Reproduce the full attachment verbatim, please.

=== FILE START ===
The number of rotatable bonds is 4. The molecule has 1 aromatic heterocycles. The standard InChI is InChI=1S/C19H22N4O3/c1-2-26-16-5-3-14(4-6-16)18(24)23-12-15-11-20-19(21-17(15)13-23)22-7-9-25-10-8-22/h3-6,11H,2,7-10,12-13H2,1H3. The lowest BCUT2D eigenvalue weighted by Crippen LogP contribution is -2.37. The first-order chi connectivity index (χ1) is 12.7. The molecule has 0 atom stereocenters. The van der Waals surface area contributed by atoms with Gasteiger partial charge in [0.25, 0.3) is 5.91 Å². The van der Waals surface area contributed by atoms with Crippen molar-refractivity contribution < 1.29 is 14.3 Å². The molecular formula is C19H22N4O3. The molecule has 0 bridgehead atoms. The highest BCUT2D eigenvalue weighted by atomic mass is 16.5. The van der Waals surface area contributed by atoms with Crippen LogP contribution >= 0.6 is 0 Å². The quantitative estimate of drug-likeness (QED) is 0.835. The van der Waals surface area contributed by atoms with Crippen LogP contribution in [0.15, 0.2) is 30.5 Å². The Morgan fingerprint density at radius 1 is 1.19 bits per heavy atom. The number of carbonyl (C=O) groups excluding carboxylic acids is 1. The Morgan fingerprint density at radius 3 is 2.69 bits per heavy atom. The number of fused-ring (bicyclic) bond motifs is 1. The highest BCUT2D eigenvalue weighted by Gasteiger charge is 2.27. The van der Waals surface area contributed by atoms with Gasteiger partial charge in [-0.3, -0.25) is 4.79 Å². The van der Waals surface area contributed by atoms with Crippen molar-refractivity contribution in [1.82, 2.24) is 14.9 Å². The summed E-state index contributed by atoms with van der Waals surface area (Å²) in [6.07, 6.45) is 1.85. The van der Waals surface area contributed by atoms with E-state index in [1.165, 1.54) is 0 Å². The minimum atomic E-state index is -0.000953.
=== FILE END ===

The number of rotatable bonds is 4. The molecule has 1 aromatic heterocycles. The standard InChI is InChI=1S/C19H22N4O3/c1-2-26-16-5-3-14(4-6-16)18(24)23-12-15-11-20-19(21-17(15)13-23)22-7-9-25-10-8-22/h3-6,11H,2,7-10,12-13H2,1H3. The lowest BCUT2D eigenvalue weighted by Crippen LogP contribution is -2.37. The first-order chi connectivity index (χ1) is 12.7. The molecule has 0 atom stereocenters. The van der Waals surface area contributed by atoms with Gasteiger partial charge in [0.25, 0.3) is 5.91 Å². The van der Waals surface area contributed by atoms with Crippen molar-refractivity contribution < 1.29 is 14.3 Å². The molecular formula is C19H22N4O3. The molecule has 0 bridgehead atoms. The highest BCUT2D eigenvalue weighted by atomic mass is 16.5. The van der Waals surface area contributed by atoms with Crippen LogP contribution >= 0.6 is 0 Å². The quantitative estimate of drug-likeness (QED) is 0.835. The van der Waals surface area contributed by atoms with Crippen LogP contribution in [0.15, 0.2) is 30.5 Å². The Morgan fingerprint density at radius 1 is 1.19 bits per heavy atom. The number of carbonyl (C=O) groups excluding carboxylic acids is 1. The Morgan fingerprint density at radius 3 is 2.69 bits per heavy atom. The number of fused-ring (bicyclic) bond motifs is 1. The highest BCUT2D eigenvalue weighted by Gasteiger charge is 2.27. The van der Waals surface area contributed by atoms with Gasteiger partial charge in [-0.3, -0.25) is 4.79 Å². The van der Waals surface area contributed by atoms with Crippen molar-refractivity contribution in [1.82, 2.24) is 14.9 Å². The summed E-state index contributed by atoms with van der Waals surface area (Å²) in [6.07, 6.45) is 1.85. The van der Waals surface area contributed by atoms with E-state index in [1.165, 1.54) is 0 Å². The minimum atomic E-state index is -0.000953.